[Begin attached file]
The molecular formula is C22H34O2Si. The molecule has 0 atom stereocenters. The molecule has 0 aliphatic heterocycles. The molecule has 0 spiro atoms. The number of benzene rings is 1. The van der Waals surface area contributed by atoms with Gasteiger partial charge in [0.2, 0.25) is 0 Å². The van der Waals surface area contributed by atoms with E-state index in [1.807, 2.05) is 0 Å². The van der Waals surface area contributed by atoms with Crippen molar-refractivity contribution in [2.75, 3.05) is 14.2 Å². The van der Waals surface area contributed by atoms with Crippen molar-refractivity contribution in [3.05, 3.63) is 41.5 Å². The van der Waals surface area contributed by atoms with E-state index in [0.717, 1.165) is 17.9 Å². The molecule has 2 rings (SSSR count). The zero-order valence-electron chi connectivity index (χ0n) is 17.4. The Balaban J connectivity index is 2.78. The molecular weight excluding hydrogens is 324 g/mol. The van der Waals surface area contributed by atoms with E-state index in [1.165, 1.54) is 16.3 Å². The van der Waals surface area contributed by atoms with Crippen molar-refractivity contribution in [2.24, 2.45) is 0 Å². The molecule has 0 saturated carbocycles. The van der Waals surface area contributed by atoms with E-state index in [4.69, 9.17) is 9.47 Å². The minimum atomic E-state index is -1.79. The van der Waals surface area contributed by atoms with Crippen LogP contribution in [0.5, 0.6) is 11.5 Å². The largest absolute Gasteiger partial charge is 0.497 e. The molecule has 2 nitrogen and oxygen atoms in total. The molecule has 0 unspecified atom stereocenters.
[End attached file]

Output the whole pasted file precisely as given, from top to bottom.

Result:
The molecular formula is C22H34O2Si. The molecule has 0 atom stereocenters. The molecule has 0 aliphatic heterocycles. The molecule has 0 spiro atoms. The number of benzene rings is 1. The van der Waals surface area contributed by atoms with Gasteiger partial charge in [0.2, 0.25) is 0 Å². The van der Waals surface area contributed by atoms with E-state index in [1.807, 2.05) is 0 Å². The van der Waals surface area contributed by atoms with Crippen molar-refractivity contribution in [2.75, 3.05) is 14.2 Å². The van der Waals surface area contributed by atoms with Crippen molar-refractivity contribution in [3.05, 3.63) is 41.5 Å². The van der Waals surface area contributed by atoms with E-state index in [0.717, 1.165) is 17.9 Å². The molecule has 2 rings (SSSR count). The zero-order valence-electron chi connectivity index (χ0n) is 17.4. The Balaban J connectivity index is 2.78. The molecular weight excluding hydrogens is 324 g/mol. The van der Waals surface area contributed by atoms with E-state index in [1.165, 1.54) is 16.3 Å². The van der Waals surface area contributed by atoms with Crippen molar-refractivity contribution in [2.24, 2.45) is 0 Å². The molecule has 0 saturated carbocycles. The van der Waals surface area contributed by atoms with E-state index in [4.69, 9.17) is 9.47 Å². The minimum atomic E-state index is -1.79. The van der Waals surface area contributed by atoms with Crippen LogP contribution in [0.5, 0.6) is 11.5 Å². The largest absolute Gasteiger partial charge is 0.497 e. The molecule has 2 nitrogen and oxygen atoms in total. The molecule has 0 unspecified atom stereocenters.